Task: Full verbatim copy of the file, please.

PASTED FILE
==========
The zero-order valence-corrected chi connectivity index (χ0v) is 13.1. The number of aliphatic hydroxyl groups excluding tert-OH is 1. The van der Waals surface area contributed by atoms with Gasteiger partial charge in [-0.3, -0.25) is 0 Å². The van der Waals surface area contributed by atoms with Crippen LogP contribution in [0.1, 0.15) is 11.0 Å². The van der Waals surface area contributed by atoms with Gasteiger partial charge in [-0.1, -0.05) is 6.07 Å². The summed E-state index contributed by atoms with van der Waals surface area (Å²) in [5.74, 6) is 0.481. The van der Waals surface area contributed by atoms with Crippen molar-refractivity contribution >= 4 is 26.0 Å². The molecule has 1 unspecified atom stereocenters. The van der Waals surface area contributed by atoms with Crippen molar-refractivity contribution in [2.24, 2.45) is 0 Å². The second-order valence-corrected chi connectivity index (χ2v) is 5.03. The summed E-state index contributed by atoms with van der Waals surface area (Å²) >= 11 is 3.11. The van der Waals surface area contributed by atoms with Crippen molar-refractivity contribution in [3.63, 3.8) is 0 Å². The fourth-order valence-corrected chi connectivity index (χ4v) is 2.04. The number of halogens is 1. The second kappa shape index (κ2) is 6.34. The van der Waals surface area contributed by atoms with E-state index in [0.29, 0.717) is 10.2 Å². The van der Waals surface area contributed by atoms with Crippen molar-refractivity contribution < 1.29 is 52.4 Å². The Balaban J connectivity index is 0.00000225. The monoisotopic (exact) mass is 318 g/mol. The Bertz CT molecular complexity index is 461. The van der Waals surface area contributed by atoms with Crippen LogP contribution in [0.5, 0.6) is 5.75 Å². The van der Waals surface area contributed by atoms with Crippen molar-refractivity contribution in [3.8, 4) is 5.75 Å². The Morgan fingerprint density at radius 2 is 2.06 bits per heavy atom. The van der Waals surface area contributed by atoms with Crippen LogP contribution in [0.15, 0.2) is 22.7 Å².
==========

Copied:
The zero-order valence-corrected chi connectivity index (χ0v) is 13.1. The number of aliphatic hydroxyl groups excluding tert-OH is 1. The van der Waals surface area contributed by atoms with Gasteiger partial charge in [-0.3, -0.25) is 0 Å². The van der Waals surface area contributed by atoms with Crippen LogP contribution in [0.1, 0.15) is 11.0 Å². The van der Waals surface area contributed by atoms with Gasteiger partial charge in [-0.1, -0.05) is 6.07 Å². The summed E-state index contributed by atoms with van der Waals surface area (Å²) in [5.74, 6) is 0.481. The van der Waals surface area contributed by atoms with Crippen molar-refractivity contribution >= 4 is 26.0 Å². The molecule has 1 unspecified atom stereocenters. The van der Waals surface area contributed by atoms with Crippen molar-refractivity contribution in [2.24, 2.45) is 0 Å². The second-order valence-corrected chi connectivity index (χ2v) is 5.03. The summed E-state index contributed by atoms with van der Waals surface area (Å²) >= 11 is 3.11. The van der Waals surface area contributed by atoms with Crippen molar-refractivity contribution in [3.63, 3.8) is 0 Å². The fourth-order valence-corrected chi connectivity index (χ4v) is 2.04. The number of halogens is 1. The second kappa shape index (κ2) is 6.34. The van der Waals surface area contributed by atoms with E-state index in [0.29, 0.717) is 10.2 Å². The van der Waals surface area contributed by atoms with Crippen molar-refractivity contribution < 1.29 is 52.4 Å². The Balaban J connectivity index is 0.00000225. The monoisotopic (exact) mass is 318 g/mol. The Bertz CT molecular complexity index is 461. The van der Waals surface area contributed by atoms with Crippen LogP contribution in [0.5, 0.6) is 5.75 Å². The van der Waals surface area contributed by atoms with Crippen molar-refractivity contribution in [3.8, 4) is 5.75 Å². The Morgan fingerprint density at radius 2 is 2.06 bits per heavy atom. The van der Waals surface area contributed by atoms with Crippen LogP contribution in [0.15, 0.2) is 22.7 Å².